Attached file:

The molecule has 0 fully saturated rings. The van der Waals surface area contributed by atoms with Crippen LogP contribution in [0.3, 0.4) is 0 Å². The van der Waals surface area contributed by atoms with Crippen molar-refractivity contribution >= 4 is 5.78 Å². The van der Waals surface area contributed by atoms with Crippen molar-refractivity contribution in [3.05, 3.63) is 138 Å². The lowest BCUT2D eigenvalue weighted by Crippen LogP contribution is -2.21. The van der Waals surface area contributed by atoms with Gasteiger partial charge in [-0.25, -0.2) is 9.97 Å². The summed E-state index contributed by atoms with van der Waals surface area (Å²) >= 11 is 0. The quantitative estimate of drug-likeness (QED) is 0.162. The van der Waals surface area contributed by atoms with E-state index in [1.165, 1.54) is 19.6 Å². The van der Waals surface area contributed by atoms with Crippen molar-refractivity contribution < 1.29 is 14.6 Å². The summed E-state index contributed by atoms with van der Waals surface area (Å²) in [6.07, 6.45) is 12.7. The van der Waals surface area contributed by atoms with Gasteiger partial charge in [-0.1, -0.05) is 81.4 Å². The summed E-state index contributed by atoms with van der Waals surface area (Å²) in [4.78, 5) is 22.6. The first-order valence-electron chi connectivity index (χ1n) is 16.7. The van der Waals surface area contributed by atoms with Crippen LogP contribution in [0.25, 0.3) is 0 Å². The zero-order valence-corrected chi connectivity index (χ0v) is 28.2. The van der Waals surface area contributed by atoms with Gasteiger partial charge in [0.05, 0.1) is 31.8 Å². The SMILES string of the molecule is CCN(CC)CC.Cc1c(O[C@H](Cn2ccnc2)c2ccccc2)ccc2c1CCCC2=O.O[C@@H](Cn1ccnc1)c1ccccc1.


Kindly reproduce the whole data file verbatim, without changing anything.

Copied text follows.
The molecule has 0 fully saturated rings. The van der Waals surface area contributed by atoms with Crippen LogP contribution in [0.3, 0.4) is 0 Å². The van der Waals surface area contributed by atoms with Crippen molar-refractivity contribution >= 4 is 5.78 Å². The van der Waals surface area contributed by atoms with Crippen molar-refractivity contribution in [3.05, 3.63) is 138 Å². The lowest BCUT2D eigenvalue weighted by Crippen LogP contribution is -2.21. The van der Waals surface area contributed by atoms with Gasteiger partial charge in [-0.25, -0.2) is 9.97 Å². The summed E-state index contributed by atoms with van der Waals surface area (Å²) >= 11 is 0. The quantitative estimate of drug-likeness (QED) is 0.162. The van der Waals surface area contributed by atoms with E-state index in [1.165, 1.54) is 19.6 Å². The van der Waals surface area contributed by atoms with Crippen molar-refractivity contribution < 1.29 is 14.6 Å². The summed E-state index contributed by atoms with van der Waals surface area (Å²) in [6.07, 6.45) is 12.7. The van der Waals surface area contributed by atoms with Gasteiger partial charge in [-0.1, -0.05) is 81.4 Å². The summed E-state index contributed by atoms with van der Waals surface area (Å²) in [4.78, 5) is 22.6. The first-order valence-electron chi connectivity index (χ1n) is 16.7. The van der Waals surface area contributed by atoms with Crippen LogP contribution in [0.25, 0.3) is 0 Å². The zero-order valence-corrected chi connectivity index (χ0v) is 28.2. The van der Waals surface area contributed by atoms with Gasteiger partial charge in [0.05, 0.1) is 31.8 Å². The SMILES string of the molecule is CCN(CC)CC.Cc1c(O[C@H](Cn2ccnc2)c2ccccc2)ccc2c1CCCC2=O.O[C@@H](Cn1ccnc1)c1ccccc1.